Monday, March 1, 2010

what perserverance looks like

10. You get to talk to a lot of nice people because you aren't out of breath.
9. There ain't no shame in looking at a bunch of really good runner's backs~anonymous.
8. It's a chance at trying to force evolution from the ground up.
7. It's an awesome feeling to know that you made someone's day by letting them pass you.
6. You get to spend the time thinking of how you are going to cash in on your calories you just burned.
5. Technically, there are only two places that count in a race; 1st and last-people stick around to see who gets both.
4. Somewhere along the way, you feel the thinnest you have felt in months~almost on the brink of sexy.
3. It's better than watching from the start-you get to see who gets what place in real time.
2. Banana split..banana split..banana split
1. The personal crowd of 10 or less who stick around to cheer your finish...and retrieve your timing chip.

That is a facebook post from Saturday's final race finisher. At 9:00, over 400 runners took off for the annual Beacon on the Bay. It was beautiful out. Chilly, but sunny and little wind by Oklahoma standards. For the first time in years, I wasn't wearing a bib, but as a volunteer committee member I'd intended to be out on the course for an easy 10ish miles checking water stations, encouraging runners, and generally helping where there was need. My plan was to be back at the finish about halfway into the race so I could head home to take care of a few things that have been hanging out on my to-do list. As a side note, it's funny that I even start my weekends with plans because my day never goes accordingly. About five miles into the run, there was a minor hiccup that luckily turned out okay. With that slight set-back in schedule, it wasn't long before I caught up with the course sweeper who just happens to be one of my favorite runners. I welcomed the walk break and planned (there's that word again) to hang with him for a mile or two before continuing down my path. The day was too nice, the conversation too good, and the high from the racers too contagious, and before I knew it, I was at the 25K turnaround agreeing to continue sweeping the course.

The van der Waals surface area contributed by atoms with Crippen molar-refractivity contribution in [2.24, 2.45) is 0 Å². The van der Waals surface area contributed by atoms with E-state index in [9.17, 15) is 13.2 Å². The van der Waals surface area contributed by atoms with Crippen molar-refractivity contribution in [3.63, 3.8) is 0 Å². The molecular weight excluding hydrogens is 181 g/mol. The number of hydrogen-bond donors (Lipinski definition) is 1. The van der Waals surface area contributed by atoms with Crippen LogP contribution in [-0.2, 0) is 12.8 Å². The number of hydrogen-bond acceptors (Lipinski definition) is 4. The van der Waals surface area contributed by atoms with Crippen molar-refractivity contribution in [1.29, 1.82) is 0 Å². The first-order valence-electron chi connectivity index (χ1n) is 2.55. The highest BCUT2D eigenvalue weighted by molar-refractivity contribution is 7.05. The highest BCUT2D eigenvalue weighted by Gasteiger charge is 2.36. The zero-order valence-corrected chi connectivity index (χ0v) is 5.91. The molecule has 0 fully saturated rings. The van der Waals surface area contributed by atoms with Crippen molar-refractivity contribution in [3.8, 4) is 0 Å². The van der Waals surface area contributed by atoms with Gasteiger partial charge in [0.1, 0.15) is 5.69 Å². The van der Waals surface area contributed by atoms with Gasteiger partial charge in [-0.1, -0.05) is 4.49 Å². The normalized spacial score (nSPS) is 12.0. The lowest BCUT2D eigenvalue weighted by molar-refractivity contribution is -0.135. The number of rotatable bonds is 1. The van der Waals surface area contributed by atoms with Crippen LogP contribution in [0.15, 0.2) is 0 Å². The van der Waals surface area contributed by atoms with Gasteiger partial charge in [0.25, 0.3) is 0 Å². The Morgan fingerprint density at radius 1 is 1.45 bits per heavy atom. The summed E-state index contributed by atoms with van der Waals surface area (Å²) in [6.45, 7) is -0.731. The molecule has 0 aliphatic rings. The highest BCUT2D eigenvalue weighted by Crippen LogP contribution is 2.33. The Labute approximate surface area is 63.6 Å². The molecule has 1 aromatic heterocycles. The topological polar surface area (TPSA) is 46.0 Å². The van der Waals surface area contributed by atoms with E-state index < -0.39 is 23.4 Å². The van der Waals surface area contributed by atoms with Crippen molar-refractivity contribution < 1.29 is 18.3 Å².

Just after 1:00 we skip the keyhole to wait at the end for the final few moments before our last runner crossed the finish line. As she made her way down the final stretch smiling and breathless, the last of the volunteers stood to cheer. Over the years I've seen many race winners, PRs set, and speed goals exceeded, but never have I seen perserverance and accomplishment exemplified quite like this.

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